Does the key task measure prospective memory? Cautionary findings from parallel studies in HIV disease and older adults
Archives of Clinical Neuropsychology
School of Medical and Health Sciences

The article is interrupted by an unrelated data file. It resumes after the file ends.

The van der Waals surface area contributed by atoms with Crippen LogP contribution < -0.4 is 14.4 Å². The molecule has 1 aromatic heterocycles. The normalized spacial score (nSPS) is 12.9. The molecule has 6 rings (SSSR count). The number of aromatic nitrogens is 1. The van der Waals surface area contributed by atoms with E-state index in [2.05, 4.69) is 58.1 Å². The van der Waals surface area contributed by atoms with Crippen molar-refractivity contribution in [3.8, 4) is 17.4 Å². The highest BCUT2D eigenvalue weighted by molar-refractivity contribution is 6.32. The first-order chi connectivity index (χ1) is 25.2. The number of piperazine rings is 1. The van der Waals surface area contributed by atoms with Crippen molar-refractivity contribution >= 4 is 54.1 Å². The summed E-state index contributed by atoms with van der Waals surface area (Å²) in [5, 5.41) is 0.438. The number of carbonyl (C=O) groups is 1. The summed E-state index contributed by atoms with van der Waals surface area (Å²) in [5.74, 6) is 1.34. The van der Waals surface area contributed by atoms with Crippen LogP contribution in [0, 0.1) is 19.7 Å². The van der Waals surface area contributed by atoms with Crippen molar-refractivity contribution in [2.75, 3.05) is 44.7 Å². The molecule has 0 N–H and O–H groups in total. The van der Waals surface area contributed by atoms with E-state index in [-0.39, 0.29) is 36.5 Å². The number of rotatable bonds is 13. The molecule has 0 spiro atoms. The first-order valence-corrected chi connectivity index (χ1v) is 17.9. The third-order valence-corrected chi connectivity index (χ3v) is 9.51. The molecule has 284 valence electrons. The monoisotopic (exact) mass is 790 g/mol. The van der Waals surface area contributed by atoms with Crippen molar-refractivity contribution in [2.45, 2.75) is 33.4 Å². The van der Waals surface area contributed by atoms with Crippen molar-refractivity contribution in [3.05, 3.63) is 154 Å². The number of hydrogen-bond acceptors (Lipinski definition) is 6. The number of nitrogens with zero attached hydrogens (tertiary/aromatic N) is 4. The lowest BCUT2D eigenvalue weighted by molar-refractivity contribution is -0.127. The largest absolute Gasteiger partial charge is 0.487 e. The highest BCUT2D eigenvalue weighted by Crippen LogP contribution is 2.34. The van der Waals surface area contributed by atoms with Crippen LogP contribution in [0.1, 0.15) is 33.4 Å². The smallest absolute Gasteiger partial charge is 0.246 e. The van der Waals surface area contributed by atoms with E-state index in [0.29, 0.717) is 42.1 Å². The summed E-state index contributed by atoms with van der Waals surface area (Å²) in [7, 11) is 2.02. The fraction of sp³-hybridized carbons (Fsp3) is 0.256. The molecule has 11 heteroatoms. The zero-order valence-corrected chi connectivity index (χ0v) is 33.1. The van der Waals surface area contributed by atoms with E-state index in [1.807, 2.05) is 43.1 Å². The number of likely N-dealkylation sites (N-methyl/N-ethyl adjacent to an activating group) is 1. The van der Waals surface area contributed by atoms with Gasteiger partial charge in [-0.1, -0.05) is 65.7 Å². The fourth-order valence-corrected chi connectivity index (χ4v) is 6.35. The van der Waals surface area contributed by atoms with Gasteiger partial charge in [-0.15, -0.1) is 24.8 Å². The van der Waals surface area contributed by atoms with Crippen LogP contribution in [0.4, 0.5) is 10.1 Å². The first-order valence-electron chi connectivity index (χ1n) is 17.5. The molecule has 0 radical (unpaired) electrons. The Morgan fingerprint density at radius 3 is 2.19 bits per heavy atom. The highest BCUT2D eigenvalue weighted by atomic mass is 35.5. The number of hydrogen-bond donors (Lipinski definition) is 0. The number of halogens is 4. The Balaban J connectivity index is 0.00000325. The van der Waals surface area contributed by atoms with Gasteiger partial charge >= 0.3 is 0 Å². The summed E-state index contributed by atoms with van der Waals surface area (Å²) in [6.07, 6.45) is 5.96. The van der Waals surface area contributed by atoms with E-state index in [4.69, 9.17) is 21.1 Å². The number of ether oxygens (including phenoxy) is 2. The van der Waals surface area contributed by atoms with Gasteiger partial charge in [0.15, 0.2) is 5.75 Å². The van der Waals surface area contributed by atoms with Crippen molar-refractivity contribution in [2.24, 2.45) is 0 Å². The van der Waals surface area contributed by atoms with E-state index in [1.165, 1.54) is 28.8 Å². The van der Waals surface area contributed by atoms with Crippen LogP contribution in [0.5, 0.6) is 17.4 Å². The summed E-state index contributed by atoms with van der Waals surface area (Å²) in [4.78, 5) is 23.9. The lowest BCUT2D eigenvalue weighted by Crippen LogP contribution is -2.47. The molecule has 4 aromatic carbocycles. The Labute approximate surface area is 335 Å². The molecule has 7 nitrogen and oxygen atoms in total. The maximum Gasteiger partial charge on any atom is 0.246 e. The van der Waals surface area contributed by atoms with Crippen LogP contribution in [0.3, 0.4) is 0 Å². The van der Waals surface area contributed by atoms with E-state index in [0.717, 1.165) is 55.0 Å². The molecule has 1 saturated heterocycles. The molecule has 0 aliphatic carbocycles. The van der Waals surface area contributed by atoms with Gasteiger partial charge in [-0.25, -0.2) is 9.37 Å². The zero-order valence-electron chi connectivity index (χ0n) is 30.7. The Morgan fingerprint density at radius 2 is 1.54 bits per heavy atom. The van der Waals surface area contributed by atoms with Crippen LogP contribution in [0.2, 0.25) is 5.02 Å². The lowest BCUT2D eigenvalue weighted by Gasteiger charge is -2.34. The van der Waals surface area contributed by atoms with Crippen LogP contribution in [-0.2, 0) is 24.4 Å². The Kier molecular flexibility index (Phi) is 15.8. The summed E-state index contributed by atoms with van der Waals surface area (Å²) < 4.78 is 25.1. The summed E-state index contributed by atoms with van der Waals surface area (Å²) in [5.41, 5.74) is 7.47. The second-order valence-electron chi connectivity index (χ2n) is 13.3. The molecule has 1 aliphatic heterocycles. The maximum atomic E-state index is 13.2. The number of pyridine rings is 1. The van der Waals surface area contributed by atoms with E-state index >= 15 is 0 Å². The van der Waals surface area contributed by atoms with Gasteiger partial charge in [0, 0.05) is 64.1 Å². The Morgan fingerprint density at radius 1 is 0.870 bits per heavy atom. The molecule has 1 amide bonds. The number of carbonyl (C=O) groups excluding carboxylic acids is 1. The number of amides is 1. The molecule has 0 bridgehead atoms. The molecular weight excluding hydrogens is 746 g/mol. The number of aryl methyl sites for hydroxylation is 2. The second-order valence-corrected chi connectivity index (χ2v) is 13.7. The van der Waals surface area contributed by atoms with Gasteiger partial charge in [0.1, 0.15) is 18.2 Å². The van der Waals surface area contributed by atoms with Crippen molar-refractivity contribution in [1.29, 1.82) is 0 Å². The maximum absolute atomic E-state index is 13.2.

OBJECTIVE: Despite its brevity and face validity, little is known about the construct validity of the naturalistic "Key Task" of prospective memory (PM), in which an examinee is instructed to remind the examiner at a designated time to retrieve keys (or another belonging) placed out of sight. METHOD: Study 1 included 162 HIV+ and 52 HIV- comparison participants who completed the Key Task alongside well-validated measures of PM and a comprehensive neuropsychological battery that included everyday functioning measures. Study 2 used broadly parallel methods in 168 older community-dwelling Australians. RESULTS: Overall, the Key Task was not reliably associated with neurocognitive functioning (including clinical and experimental measures of PM), PM symptoms, or everyday functioning in either sample. CONCLUSIONS: The Key Task did not demonstrate compelling evidence of construct validity among persons living with HIV disease or older adults, which raises doubts regarding its clinical usefulness as a measure of PM.